Good Luck

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Old December 9, 2012, 04:05 PM   #9
m&p45acp10+1
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Shop around on some online dealers. Many times they have brass priced cheaper than the maker of the brass sells it for.

http://www.midwayusa.com/product/941...ass-44-special
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Old December 9, 2012, 05:35 PM   #10
dmazur
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If you are planning to shoot mostly .44 Special in your .44 Magnum, and once in a while use it as a "woods gun" with full house loads, you may encounter accumulations of lead/crud and/or cylinder erosion in the area just forward of the shorter .44 Special cases.

I haven't experienced this yet because -

1. I'm a relatively new .44 Magnum revolver owner, and
2. I use high end .44 Special loads in .44 Magnum cases if I don't want to shoot at Magnum velocities.

I believe the lead/crud problem can cause problems in chambering and the erosion problem can cause problems in extraction. Both of which will go unnoticed until you try to shoot the longer .44 Magnum cases.
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Old December 9, 2012, 06:48 PM   #11
MonkeyKnight
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I suggest buying a reloading kit. One of the ones that has everything to get started. I bought the rock chucker kit when I started. Once you have your kit, take out only the book. Read. Read. Read. (Who am I joking; your gonna take out all the gizmos, and jack with your new toys. How much does this weigh, how about this, that? Enjoy.)

In the meantime, continue to buy ammo, knowing that it's easy and you are collecting brass in the mean time while learning what you like to shoot. Yeah, it's pricier than reloading, but you need a couple K of brass for each caliber anyway. Buy different stuff. Try out different factory loads. See if any stick out. Get a chrony. Check the speeds that you are getting on the factory stuff you like. Check the consistancy. Cross reference with your book, where do those loads land? Light? Hot? Take notes. Lots of notes. Buy a stack of the same notebooks, if you are as finicky as I am, one for each gun.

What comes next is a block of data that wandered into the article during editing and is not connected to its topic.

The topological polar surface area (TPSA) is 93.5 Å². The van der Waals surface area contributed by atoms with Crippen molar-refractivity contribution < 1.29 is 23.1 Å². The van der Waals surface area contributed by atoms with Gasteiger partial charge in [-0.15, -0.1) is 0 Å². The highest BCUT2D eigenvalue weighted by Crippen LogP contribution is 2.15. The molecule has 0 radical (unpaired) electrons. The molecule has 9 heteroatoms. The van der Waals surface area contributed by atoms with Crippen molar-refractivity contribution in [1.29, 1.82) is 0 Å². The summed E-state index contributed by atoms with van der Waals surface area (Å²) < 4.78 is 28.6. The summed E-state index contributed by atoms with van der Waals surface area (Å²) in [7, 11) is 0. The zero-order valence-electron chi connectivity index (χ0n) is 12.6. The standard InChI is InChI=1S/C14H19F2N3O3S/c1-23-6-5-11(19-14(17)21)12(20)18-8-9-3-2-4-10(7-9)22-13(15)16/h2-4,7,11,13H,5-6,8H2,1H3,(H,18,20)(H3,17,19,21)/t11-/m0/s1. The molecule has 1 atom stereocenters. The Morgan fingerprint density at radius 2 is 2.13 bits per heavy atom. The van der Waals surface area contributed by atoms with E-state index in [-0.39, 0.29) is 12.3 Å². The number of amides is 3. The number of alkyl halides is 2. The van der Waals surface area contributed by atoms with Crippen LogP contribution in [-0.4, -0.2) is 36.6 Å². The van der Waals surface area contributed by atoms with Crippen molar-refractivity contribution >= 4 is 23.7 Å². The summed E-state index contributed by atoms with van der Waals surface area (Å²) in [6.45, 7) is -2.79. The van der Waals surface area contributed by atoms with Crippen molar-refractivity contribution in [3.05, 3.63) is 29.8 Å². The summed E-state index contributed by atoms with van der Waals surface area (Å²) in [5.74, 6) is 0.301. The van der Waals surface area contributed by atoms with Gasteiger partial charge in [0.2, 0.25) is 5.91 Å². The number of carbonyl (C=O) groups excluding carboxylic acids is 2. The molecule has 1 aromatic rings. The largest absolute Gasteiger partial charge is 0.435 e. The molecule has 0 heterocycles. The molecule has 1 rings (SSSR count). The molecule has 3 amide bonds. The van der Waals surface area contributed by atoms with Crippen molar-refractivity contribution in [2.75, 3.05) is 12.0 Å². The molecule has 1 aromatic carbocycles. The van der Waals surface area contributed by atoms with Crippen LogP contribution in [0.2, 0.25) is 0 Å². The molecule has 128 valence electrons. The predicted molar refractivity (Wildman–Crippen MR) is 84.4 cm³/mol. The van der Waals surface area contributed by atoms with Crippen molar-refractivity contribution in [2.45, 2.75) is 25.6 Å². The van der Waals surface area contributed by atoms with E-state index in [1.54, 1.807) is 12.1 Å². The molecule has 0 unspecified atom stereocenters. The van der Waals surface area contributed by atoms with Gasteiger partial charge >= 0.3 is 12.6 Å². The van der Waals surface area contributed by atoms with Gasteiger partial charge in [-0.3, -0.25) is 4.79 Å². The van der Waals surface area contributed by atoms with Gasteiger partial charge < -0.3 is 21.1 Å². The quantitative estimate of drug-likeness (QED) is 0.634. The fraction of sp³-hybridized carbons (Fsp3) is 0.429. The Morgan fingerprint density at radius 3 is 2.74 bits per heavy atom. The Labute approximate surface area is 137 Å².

Check around to what everyone else is loading. Take notes. On an initial investment, I try to buy powder that I can load multiple cartridges for. I reload mostly rifle, so I think it is a bit easier for me to accomplish. I also try to buy my guns to double up on equipment. My 22-250, 308, 243 and 30-06 all use the same shell holder. Trivial in the grand scheme of things, but it's handy when you want to hand prime a couple K of various rounds. It's also handy when a neck is cracked on the 30-06, it gets trimmed down to one of the other three.

If you just started shooting, you have much to learn yet. As I am sure you are aware; your wallet just contracted bulimia. There is no cure. Don't fight it, you'll only die tired.

Just my two cents.
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Old December 9, 2012, 07:54 PM   #12
dmazur
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More on tumbling and lead styphnate dust -

I've found (using lead test kits) that there is no problem with loading the brass into the vibratory tumbler, or the tumbling itself. The gasketed lid contains everything just fine. It is when you dump the media/brass through the separator that things get dusty. So that one step I do outdoors, wearing gloves and a HEPA respirator, and I toss the shirt I'm wearing into the washing machine. The dust is just walnut shell dust, and unless you are filling a room with this dust, I don't believe there is a reason to worry about dust explosions.

More on cleaning fumes -